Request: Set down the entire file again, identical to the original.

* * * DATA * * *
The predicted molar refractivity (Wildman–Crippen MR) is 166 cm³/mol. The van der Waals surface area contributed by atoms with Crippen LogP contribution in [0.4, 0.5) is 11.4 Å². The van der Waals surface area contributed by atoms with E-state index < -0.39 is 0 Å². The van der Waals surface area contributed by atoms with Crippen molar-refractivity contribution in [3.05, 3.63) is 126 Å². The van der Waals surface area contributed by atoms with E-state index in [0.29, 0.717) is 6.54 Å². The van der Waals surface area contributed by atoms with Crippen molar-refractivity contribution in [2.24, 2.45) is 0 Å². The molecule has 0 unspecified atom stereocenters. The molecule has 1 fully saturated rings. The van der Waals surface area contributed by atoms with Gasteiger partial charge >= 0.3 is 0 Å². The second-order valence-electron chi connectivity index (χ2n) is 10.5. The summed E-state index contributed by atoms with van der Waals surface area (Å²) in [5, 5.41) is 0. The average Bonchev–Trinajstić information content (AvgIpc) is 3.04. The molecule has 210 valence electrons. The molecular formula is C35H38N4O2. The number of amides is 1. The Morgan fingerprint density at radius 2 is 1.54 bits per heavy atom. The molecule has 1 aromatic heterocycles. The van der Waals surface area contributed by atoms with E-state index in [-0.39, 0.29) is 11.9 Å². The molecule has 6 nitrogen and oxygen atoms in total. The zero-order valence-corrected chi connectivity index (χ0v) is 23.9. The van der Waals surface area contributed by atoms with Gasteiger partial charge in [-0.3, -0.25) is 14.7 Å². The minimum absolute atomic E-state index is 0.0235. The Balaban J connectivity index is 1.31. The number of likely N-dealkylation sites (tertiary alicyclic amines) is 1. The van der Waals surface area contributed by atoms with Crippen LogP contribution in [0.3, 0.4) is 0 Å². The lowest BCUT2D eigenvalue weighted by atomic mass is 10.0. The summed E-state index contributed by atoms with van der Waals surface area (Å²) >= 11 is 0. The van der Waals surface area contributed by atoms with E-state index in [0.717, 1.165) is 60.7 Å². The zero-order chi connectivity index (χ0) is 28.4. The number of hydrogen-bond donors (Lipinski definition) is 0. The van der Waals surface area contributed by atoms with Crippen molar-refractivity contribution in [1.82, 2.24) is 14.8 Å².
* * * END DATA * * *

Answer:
The predicted molar refractivity (Wildman–Crippen MR) is 166 cm³/mol. The van der Waals surface area contributed by atoms with Crippen LogP contribution in [0.4, 0.5) is 11.4 Å². The van der Waals surface area contributed by atoms with E-state index < -0.39 is 0 Å². The van der Waals surface area contributed by atoms with Crippen molar-refractivity contribution in [3.05, 3.63) is 126 Å². The van der Waals surface area contributed by atoms with E-state index in [0.29, 0.717) is 6.54 Å². The van der Waals surface area contributed by atoms with Crippen molar-refractivity contribution in [2.24, 2.45) is 0 Å². The molecule has 0 unspecified atom stereocenters. The molecule has 1 fully saturated rings. The van der Waals surface area contributed by atoms with Gasteiger partial charge >= 0.3 is 0 Å². The second-order valence-electron chi connectivity index (χ2n) is 10.5. The summed E-state index contributed by atoms with van der Waals surface area (Å²) in [5, 5.41) is 0. The average Bonchev–Trinajstić information content (AvgIpc) is 3.04. The molecule has 210 valence electrons. The molecular formula is C35H38N4O2. The number of amides is 1. The Morgan fingerprint density at radius 2 is 1.54 bits per heavy atom. The molecule has 1 aromatic heterocycles. The van der Waals surface area contributed by atoms with E-state index in [-0.39, 0.29) is 11.9 Å². The molecule has 6 nitrogen and oxygen atoms in total. The zero-order valence-corrected chi connectivity index (χ0v) is 23.9. The van der Waals surface area contributed by atoms with Gasteiger partial charge in [-0.3, -0.25) is 14.7 Å². The minimum absolute atomic E-state index is 0.0235. The Balaban J connectivity index is 1.31. The number of likely N-dealkylation sites (tertiary alicyclic amines) is 1. The van der Waals surface area contributed by atoms with Crippen LogP contribution in [0.3, 0.4) is 0 Å². The lowest BCUT2D eigenvalue weighted by atomic mass is 10.0. The summed E-state index contributed by atoms with van der Waals surface area (Å²) >= 11 is 0. The van der Waals surface area contributed by atoms with E-state index in [0.717, 1.165) is 60.7 Å². The zero-order chi connectivity index (χ0) is 28.4. The number of hydrogen-bond donors (Lipinski definition) is 0. The van der Waals surface area contributed by atoms with Crippen molar-refractivity contribution in [1.82, 2.24) is 14.8 Å².